PROGRESS • Wednesday, March 26, 2014

HIGHER LEARNING. ... The Shenandoah campus of IWCC is located on West Sheridan Avenue.



COLLEGE...Clarinda’s IWCC campus has recently been renovated.

Iowa Western Community College expands campuses in Shenandoah and Clarinda By KRISTAN GRAY Staff Writer

Increasing knowledge, bettering job opportunities, learning a new skill or adding a hobby are all great reasons to attend a college. But for many who live near Clarinda and Shenandoah, skills sets can be enhanced without traveling an hour to Council Bluffs – or farther still. Higher education is available right in our own back yards – and oftentimes at a fraction of the cost of a university. Iowa Western Community College, known by many as IWCC, has not one, but two thriving campuses in southwest Iowa. The Page/Fremont County Center, located at 1001 W. Sheridan in Shenandoah, offers credit classes, continuing education, video classes, and General Equivalency Diploma (GED) classes. The center also houses Iowa Workforce Development. The Medical Health Science Academy is a supplemental option for high school students considering a career in dentistry, nursing, or in becoming a doctor. The Page/Fremont Center Director Kristen Smith said that in the last year, Shenandoah’s campus, along with the other Iowa Western sites, now offers Video Conference Classes. “These classes, held over the Microsoft Lync System, allow the county centers to offer classes to their students previously not available. Because of faculty limitations and lower students numbers, classes such as Introduction to Criminal Justice, Microeconomics, and Principles of Marketing were not available in ‘live’ form to the students of the Page Fremont County Center,” she said. Before, she said, their only option was to offer online classes. “This new video conferencing system allows a live video feed of the class from any of the centers and Council Bluffs. The

use of high tech video cameras and audio equipment allows seamless interaction and learning between multiple locations,” said Smith. “Students are able to hear and see all sites and interact with the instructor and students. Think of this as Skype, only on a larger scale.” Smith disclosed that the Page Fremont County Center building is getting a facelift. “If everything goes as planned, work will begin on the exterior of the building this spring,” Smith said. “We hope for a clean, custom look that will enhance the experience for the students as well as the city of Shenandoah. Stay tuned for more information. Great things are to come.” Courses offered at the Clarinda campus include a comprehensive arts and sciences program and vocational-technical programs. Continuing Education classes also abound. Day, evening, and weekend classes offer a variety of options who are serious about pursuing a higher education. “In regards to IWCC and the ‘Quality of Life’ title of your article, I believe that Iowa Western embodies the ‘quality of life’ that we see in southwest Iowa. We are community oriented and, as we say, want to be this community’s college. To do this, we need to be continually changing, fluid and able to respond to the needs of our local industry, students and community members,” Clarinda Center Director Chad Wellhausen said. “We are fortunate to have faculty and staff who are insightful and aware of academic, business and training needs.” There are 350 students who take courses either full or part time, or online. The largest programs offered are nursing and business, with Practical Nursing, and an Associate Degree in Nursing. IWCC Clarinda partners with Nebraska Wesleyan University to offer a Bachelor and Masters Degree in Nursing.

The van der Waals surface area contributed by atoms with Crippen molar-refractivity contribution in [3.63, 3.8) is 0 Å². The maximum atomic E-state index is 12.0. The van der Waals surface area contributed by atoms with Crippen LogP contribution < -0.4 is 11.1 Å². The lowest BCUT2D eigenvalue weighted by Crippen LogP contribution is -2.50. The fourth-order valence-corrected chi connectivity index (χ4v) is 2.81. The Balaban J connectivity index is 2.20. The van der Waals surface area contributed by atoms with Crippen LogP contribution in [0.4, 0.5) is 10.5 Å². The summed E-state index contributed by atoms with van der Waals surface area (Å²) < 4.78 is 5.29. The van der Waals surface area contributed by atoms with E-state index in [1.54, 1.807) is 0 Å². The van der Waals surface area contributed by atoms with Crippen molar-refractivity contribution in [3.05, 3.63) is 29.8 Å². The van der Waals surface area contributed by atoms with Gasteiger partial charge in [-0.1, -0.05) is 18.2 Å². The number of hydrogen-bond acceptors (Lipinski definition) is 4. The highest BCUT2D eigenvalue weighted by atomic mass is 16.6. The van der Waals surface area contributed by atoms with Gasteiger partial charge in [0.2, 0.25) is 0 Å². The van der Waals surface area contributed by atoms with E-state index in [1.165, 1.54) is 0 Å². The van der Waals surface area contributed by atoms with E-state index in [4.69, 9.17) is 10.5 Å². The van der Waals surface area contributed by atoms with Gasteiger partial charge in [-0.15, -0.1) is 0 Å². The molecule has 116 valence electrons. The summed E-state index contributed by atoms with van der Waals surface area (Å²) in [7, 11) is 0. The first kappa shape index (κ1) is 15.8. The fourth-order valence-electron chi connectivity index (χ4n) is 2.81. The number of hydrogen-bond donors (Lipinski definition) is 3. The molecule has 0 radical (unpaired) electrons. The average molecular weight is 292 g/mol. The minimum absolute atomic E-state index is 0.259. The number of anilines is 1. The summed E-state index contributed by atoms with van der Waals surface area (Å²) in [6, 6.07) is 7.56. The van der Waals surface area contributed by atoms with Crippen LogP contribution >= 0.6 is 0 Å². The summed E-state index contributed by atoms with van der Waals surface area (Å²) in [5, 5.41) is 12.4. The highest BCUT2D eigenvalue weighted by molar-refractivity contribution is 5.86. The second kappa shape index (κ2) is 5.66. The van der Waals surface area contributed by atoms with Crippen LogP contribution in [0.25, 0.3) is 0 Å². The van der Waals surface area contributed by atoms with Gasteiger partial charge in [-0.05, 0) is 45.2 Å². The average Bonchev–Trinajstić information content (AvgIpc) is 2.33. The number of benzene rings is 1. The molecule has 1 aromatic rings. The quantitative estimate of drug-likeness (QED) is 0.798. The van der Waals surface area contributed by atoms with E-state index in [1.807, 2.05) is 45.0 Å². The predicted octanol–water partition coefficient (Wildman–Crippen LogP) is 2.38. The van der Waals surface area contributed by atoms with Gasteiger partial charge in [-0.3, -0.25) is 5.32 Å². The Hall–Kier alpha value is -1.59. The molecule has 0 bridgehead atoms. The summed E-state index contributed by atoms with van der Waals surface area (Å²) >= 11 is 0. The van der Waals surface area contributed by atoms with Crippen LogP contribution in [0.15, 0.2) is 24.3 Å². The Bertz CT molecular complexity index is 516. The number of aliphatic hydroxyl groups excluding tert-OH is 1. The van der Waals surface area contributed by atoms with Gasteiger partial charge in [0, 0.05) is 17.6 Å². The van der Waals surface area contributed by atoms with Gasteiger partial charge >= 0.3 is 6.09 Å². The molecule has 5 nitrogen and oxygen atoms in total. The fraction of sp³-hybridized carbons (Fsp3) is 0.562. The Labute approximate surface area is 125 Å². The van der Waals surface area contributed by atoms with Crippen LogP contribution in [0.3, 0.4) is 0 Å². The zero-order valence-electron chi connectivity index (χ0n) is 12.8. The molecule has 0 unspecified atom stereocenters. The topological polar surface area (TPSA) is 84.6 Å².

With such a strong nursing program, the Wellness Coalition was created in partnership with the City of Clarinda and Clarinda Regional Health Center in hopes of improving wellness to those in the area. Group fitness courses are offered at the Lied Center which provide a full fitness program for weight training, swimming and other activities. The Clarinda Campus recently held a Medical Career Fair for Southwest Iowa High School Students who were exploring careers in the health industry. IWCC Clarinda has consistently awarded nearly $25,000 in scholarships every fall semester, because of the many local organizations which support IWCC. “We value our relationships, and helping our communities achieve their goals,” Wellhausen said. “In return this leads to a better quality of life for everyone involved.” Workplace Training includes joint efforts with numerous local businesses to identify and provide training needs. For instance, the campus recently started offering a new Electro Mechanical program through the Lisle Corporation and NSK Corporation. Management Bootcamp Training Seminars and wide opportunities for continuing education programs can be found there as well. Last summer, there were 250 people trained in the Microsoft 2013 software programs. “IWCC Clarinda Campus is privileged to meet the needs of southwest Iowa through our programs, classes and offerings. We are proud that our nearly 350 students have chosen to live, work, take classes and conduct business in the Clarinda Community,” said Wellhausen. The school is not all focused on spending time in books and computers – opportunities to get involved in the Clarinda community abound. Every year, a Wine and Jazz Event is held to provide the